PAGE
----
• As a more sophisticated alternative, or supplement, to the use of shadow, user perception of the vehicle position relative to its environment may be enhanced by providing the representation of the current vehicle position in the context of a stereo-vision three-dimensional image using a suitable three dimensional display device (e.g., head mounted stereovision goggles or projected polarized or red/green color separations). The stereo-images may be derived by any available techniques, for example, being rendered from a three-dimensional model, such as may have been derived by SFM computation, or being derived directly from the video sequence by techniques such as those described in U.S. Pat. No. 7,180,536 B2. One or both of the images may be a modified version of the “prior image”, as required by the stereo image-pair generating technique and by the type of stereo-vision display technique used.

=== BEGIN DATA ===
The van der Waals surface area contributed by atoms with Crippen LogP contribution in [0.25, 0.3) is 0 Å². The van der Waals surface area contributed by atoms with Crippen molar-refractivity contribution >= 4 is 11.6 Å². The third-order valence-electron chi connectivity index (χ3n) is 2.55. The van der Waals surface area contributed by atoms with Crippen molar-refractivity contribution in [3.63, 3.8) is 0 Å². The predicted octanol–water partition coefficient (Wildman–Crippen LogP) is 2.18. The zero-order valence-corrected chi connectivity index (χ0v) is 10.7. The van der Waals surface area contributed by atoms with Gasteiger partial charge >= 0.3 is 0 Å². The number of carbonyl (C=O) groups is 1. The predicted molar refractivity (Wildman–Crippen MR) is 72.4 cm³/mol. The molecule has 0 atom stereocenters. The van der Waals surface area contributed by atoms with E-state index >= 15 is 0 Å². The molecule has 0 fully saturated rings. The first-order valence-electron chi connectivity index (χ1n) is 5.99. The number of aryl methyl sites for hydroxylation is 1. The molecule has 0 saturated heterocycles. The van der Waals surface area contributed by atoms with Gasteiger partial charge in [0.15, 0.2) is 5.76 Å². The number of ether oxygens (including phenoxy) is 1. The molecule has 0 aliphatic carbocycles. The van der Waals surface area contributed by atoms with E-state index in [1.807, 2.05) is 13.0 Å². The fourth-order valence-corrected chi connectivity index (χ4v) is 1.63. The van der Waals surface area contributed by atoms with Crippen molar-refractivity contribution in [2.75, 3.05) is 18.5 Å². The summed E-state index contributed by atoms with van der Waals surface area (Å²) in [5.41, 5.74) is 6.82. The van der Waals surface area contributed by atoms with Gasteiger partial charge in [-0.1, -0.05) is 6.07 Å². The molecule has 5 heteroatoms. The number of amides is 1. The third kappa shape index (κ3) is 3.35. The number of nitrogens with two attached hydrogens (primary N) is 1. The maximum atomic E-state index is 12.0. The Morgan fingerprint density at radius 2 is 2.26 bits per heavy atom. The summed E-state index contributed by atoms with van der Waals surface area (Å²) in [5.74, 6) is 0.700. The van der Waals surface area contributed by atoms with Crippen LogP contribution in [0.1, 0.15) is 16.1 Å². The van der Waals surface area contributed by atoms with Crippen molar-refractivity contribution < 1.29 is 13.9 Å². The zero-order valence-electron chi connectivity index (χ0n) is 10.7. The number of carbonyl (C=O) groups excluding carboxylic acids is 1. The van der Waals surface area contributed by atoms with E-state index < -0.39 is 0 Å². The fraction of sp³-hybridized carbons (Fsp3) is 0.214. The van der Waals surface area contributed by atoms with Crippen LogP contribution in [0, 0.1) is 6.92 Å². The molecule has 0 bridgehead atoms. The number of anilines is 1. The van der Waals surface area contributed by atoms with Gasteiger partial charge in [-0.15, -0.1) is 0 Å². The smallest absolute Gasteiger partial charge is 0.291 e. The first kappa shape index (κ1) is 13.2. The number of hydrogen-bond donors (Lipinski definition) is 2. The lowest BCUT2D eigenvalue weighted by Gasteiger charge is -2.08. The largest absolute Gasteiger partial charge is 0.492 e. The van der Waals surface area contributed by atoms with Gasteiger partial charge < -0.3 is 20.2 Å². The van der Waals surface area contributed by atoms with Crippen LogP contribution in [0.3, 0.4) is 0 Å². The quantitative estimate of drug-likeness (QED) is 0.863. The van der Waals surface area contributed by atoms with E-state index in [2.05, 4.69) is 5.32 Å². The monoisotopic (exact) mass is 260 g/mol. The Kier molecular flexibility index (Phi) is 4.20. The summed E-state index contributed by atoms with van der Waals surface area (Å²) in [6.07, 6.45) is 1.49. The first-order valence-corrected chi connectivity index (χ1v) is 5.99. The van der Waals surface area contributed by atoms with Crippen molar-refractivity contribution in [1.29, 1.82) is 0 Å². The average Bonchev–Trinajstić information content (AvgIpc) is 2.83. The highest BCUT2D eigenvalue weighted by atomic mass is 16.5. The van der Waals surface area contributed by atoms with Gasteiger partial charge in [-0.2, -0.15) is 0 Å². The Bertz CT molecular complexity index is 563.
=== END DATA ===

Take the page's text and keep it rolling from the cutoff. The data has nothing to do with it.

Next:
• Turning now to FIGS. 4A-4D, there is illustrated a further optional feature of the present invention. One possible shortcoming of using a display based on a prior frame of video, particularly where the view of the present invention is displayed alone, is that the display does not contain up-to-date information regarding fast moving objects. For example, in the case illustrated here, a “prior image” as illustrated in FIG. 4A shows an empty doorway while the “current image” as illustrated in FIG. 4B shows a person who has appeared since the prior frame was captured. A synthesized view according to the teachings of the present invention described thus far would fail to show the rapidly changing details of the scene (in this case, the person), and would therefore risk misleading user.